Education has been a top priority of the Dalai Lama and the Central Tibetan Administration (CTA) in the refugee communities. Every Tibetan refugee child has access to free education up to the senior secondary level. There are no legal restrictions on Tibetan students pursuing any kind of education in India. The literacy rate of Tibetan refugees six years old and older is 82.4%, with the rate for males being higher than that for females (88.7% and 74.4% respectively).

There are about 76 Tibetan schools in India and Nepal run by various administrations, where both traditional and modern subjects are taught to Tibetan children. Many Tibetan families in China send their children to Tibetan schools in India where students have more opportunities to learn the Tibetan language and to study Tibetan culture and history. The CTA’s Department of Education oversees all programs.

Tibetans pursue higher education in colleges and universities in India on par with Indian students. Finances can be a prohibitive factor, but the CTA’s Department of Education provides some scholarships to colleges and universities in India and abroad. Tibetan students have earned PhDs, master’s degrees, professional degrees and bachelor’s degrees in various fields of study.

The Central Tibetan Administration (CTA) Department of Health runs 7 hospitals, 5 primary health centers, and 38 clinics across India and Nepal, providing primary health care services (both preventive and curative) to Tibetans. Services provided include TB control, mother and child health care (including prenatal services and immunizations), HIV medical support, health education, substance abuse prevention and rehabilitation, and disability support. Tibetans can receive more specialized secondary and tertiary care in Indian hospitals through the Tibetan Medical system, a subsidized welfare insurance system.

Congested living conditions, particularly in the schools and monasteries, have contributed to the rise of public health issues among Tibetan refugees. The worst of these are tuberculosis and Hepatitis B, both of which are prevalent at high rates in the Tibetan refugee communities. Tibetans have also seen an increase in chronic health conditions in recent years, such as diabetes, hypertension, cancer, and heart disease.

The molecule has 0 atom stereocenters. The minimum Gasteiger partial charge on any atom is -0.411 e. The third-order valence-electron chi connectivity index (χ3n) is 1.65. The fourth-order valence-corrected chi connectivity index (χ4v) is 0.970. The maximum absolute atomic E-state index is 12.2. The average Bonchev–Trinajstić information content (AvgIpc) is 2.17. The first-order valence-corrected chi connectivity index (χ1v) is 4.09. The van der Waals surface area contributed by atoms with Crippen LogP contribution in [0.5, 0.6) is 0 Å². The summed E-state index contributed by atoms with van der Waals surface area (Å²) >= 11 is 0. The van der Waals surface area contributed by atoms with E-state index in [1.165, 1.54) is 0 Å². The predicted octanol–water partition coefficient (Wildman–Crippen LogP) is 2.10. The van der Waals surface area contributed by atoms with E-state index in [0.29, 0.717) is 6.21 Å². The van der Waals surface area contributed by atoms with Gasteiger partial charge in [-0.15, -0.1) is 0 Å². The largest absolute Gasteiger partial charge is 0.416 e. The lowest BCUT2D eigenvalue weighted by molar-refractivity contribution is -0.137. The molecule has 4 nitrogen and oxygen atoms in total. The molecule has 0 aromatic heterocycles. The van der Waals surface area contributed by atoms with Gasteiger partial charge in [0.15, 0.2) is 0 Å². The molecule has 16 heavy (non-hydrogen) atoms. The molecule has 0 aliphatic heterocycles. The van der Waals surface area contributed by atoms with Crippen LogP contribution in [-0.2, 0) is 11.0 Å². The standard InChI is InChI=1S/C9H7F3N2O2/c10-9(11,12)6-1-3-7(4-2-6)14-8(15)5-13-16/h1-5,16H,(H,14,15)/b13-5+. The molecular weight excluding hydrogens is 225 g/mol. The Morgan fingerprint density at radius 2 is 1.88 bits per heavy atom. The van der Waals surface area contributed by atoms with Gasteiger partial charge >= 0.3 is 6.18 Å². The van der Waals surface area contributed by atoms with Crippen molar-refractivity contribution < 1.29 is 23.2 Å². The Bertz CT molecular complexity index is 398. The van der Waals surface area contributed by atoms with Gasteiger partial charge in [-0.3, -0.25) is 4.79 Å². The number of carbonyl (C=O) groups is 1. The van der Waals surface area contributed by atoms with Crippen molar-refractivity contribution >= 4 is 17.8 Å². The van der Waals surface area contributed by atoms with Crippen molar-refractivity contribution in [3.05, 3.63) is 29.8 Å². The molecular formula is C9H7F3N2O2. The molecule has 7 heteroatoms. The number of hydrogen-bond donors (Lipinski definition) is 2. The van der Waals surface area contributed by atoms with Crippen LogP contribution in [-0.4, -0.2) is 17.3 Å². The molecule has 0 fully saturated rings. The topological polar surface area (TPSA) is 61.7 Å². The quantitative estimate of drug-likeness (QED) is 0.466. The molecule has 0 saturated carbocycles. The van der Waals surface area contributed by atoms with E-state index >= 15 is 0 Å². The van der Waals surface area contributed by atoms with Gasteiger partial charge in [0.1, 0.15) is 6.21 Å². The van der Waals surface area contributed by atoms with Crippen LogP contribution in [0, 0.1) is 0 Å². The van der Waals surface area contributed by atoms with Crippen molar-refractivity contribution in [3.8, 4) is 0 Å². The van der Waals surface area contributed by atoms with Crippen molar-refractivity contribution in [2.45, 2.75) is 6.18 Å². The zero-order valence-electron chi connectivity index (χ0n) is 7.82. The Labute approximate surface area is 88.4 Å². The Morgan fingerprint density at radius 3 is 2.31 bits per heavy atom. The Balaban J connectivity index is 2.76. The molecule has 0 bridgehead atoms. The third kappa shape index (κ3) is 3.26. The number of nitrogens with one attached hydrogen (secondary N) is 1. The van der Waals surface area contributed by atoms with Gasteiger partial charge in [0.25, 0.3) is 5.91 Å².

Traditional Tibetan medicine is still widely practiced among Tibetans, incorporating centuries-old traditions based on Buddhist principles alongside more modern Western methods and treatments.

Most Tibetan businesses are small-scale with a rudimentary nature and focus, and are limited to their owners’ immediate geographical areas. The most common occupations among Tibetan refugees in India are traditional agriculture (46% of Tibetan families practice farming or herding) and seasonal sweater selling (49% of families). 10% of households engage in jobs outside the settlements and in individual businesses, but most businesses are seasonal, unorganized, or unregistered entities. The average annual income per Tibetan refugee household is approximately 80,000 INR (Indian rupees) per year (about $1,300 USD) with moderate variation across regions.

There is a shortage of jobs in Tibetan communities, so many Tibetan youths leave their settlements in search of gainful employment. The Dalai Lama and the Tibetan government, concerned that the emigration of young people is diluting Tibetan culture and communities, are working to make it easier for young Tibetans to stay. The Central Tibetan Administration (CTA) Department of Home runs several programs to promote self-employment through skill development and better access to capital. Examples include:

  • Youth Empowerment Support (YES) – provides job skill training and career services through several career centers
  • Institute for Small Trade Learning (ISTL) – a vocational training initiative run by YES in Bangalore, India
  • Vocational training centers
  • Cooperative societies – organized into the Federation of Tibetan Cooperatives in India Ltd.

Tibetans have very little or limited access to loans or investments for start-up capital or expansion, with a lack of connections to resources for financing and advisement. Tibetans in India also lack a supportive ecosystem for cultivating business ideas, including creative mitigation strategies addressing their refugee status and legal environment.

Tibetan refugees in India are unable to own land; however, federal and state governments in India have leased out thousands of acres of land for refugees to live in self-sufficient compact communities, where they may legally own and operate their own businesses.